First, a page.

Doctor workforce increasingly specialised — and more female clinician specialists and GPs

The last decade has seen a shift toward a medical workforce with more specialist roles, according to a report that explores the characteristics of medical practitioners, released today by the Australian Institute of Health and Welfare (AIHW).

The report, Medical practitioner workforce 2015, shows that the supply of medical practitioners working in general practice (GPs) changed little between 2005 and 2015, ranging from 109 per 100,000 people in 2008 to 114 in 2015 (24,655 to 28,329 GPs).

'In contrast, the supply of non-GP specialists increased from 121 to 143 per 100,000 people between 2005 and 2015 (21,953 to 31,189 employed specialists) and the supply of specialists-in-training increased from 43.4 to 74.8 per 100,000 people (7,268 to 15,336 specialists-in-training),' said AIHW spokesperson Dr Adrian Webster.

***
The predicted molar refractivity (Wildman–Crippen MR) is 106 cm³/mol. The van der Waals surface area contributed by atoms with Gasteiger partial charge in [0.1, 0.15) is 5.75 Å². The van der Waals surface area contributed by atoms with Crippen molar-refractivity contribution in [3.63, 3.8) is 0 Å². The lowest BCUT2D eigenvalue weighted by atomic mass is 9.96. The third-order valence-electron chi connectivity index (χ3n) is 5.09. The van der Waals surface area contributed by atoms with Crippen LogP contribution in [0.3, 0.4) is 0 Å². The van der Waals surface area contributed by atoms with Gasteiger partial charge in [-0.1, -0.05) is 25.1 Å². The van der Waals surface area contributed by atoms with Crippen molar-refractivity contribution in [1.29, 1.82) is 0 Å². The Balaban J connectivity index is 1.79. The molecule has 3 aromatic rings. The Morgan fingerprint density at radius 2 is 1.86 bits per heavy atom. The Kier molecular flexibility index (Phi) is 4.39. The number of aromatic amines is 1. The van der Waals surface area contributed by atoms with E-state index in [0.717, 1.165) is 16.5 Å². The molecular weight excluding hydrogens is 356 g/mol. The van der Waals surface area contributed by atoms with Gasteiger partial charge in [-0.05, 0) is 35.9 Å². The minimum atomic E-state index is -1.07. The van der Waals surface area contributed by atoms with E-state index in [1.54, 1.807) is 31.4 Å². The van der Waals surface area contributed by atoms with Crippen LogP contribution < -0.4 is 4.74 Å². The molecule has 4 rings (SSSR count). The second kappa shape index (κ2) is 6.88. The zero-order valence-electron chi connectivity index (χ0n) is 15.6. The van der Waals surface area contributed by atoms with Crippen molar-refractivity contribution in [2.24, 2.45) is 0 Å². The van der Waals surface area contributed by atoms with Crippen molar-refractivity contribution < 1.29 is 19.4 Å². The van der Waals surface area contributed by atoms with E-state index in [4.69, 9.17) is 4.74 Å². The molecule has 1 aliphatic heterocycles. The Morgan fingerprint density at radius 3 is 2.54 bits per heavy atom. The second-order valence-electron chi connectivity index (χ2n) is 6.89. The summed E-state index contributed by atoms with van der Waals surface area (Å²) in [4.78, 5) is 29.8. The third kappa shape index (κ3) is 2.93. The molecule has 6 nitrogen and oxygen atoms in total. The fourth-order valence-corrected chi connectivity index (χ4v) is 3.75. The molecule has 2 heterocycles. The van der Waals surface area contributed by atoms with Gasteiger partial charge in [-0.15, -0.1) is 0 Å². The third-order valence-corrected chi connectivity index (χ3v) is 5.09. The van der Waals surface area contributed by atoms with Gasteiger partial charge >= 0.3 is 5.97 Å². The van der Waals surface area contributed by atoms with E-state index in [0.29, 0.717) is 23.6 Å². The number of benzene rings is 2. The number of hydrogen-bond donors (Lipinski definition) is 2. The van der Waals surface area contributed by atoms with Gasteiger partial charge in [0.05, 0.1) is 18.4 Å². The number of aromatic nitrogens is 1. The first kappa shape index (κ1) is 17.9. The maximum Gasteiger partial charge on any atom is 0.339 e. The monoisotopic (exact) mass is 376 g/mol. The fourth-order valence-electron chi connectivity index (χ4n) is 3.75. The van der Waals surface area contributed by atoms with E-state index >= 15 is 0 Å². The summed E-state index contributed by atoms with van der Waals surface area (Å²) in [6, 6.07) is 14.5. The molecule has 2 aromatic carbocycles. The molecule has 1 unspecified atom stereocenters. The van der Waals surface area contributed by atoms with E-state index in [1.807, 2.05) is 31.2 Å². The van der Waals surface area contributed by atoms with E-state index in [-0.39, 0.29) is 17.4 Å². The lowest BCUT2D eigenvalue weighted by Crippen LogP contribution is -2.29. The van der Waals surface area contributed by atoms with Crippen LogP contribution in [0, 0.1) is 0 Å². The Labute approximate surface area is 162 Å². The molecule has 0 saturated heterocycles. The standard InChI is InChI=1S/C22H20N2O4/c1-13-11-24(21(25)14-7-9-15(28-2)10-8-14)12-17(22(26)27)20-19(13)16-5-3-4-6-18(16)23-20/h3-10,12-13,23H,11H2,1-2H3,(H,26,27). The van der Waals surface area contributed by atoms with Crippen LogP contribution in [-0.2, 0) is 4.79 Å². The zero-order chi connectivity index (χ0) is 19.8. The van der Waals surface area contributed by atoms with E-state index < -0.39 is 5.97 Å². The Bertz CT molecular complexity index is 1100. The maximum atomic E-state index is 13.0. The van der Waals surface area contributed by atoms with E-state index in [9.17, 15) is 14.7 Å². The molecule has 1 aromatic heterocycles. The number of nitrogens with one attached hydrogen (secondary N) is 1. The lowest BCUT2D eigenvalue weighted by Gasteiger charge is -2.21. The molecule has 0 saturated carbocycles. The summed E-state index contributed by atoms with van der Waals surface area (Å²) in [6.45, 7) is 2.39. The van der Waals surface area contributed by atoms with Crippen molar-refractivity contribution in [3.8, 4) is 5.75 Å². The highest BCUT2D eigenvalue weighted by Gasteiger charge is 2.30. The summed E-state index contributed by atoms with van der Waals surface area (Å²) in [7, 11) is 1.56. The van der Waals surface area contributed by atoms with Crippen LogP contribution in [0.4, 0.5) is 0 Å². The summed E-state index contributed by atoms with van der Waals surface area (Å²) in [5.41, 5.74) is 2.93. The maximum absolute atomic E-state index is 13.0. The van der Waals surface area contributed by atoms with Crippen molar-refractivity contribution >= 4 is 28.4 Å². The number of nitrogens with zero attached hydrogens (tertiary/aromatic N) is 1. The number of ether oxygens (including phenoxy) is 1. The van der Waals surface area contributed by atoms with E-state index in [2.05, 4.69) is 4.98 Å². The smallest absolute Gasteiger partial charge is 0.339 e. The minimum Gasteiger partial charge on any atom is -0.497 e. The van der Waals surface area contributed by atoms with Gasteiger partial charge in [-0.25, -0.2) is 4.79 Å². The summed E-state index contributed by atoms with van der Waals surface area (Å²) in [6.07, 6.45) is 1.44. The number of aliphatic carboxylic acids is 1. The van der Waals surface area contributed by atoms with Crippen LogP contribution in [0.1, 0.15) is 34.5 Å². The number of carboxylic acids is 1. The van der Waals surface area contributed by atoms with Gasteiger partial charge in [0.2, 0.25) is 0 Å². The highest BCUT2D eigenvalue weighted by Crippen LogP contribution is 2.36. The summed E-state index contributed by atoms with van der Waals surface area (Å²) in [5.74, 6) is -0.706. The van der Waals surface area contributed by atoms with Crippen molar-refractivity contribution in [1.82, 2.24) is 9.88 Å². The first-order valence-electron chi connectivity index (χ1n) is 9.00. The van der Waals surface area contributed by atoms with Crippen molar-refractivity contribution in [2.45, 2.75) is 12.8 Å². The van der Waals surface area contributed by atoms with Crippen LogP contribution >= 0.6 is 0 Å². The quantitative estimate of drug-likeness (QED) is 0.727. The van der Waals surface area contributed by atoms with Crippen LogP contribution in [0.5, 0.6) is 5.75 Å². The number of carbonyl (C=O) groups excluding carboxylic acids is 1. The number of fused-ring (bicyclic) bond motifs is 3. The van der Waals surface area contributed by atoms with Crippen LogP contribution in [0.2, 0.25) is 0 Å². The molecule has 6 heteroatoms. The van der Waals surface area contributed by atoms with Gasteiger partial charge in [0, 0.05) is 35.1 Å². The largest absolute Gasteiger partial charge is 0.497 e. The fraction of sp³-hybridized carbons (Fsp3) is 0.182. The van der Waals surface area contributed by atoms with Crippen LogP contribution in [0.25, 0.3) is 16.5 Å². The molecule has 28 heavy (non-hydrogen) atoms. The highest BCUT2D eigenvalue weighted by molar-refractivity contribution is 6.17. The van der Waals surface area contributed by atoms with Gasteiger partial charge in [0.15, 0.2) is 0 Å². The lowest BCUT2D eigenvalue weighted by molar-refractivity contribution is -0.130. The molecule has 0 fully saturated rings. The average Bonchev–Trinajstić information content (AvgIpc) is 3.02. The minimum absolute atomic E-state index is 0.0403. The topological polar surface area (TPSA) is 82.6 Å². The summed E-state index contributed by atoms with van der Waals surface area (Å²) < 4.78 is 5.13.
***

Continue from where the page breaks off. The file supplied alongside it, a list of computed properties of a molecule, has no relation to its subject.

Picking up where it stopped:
'This suggests that while the supply of GPs is keeping pace with population growth, the number of medical practitioners working in, or training to take on, specialist roles is growing faster,' Dr Webster said.

There were 29,269 non-GP specialists employed in clinical roles in 2015 (94% of the total). As in previous years, most (58%) were employed in one of the broad specialty groups of physician (22%), surgery (15%), radiology (6%), obstetrics and gynaecology (5%), paediatrics (5%) and pathology (4%).

'A greater proportion of non-GP specialists in clinical roles were female in 2015—29.5%, up from 20.9% in 2005 and a higher proportion of GPs were women—42.1% in 2015, up from 36.5% in 2005,' Dr Webster said.

'GPs had the highest proportion aged 55 or older—40.5%-of all clinician groups in 2015.'


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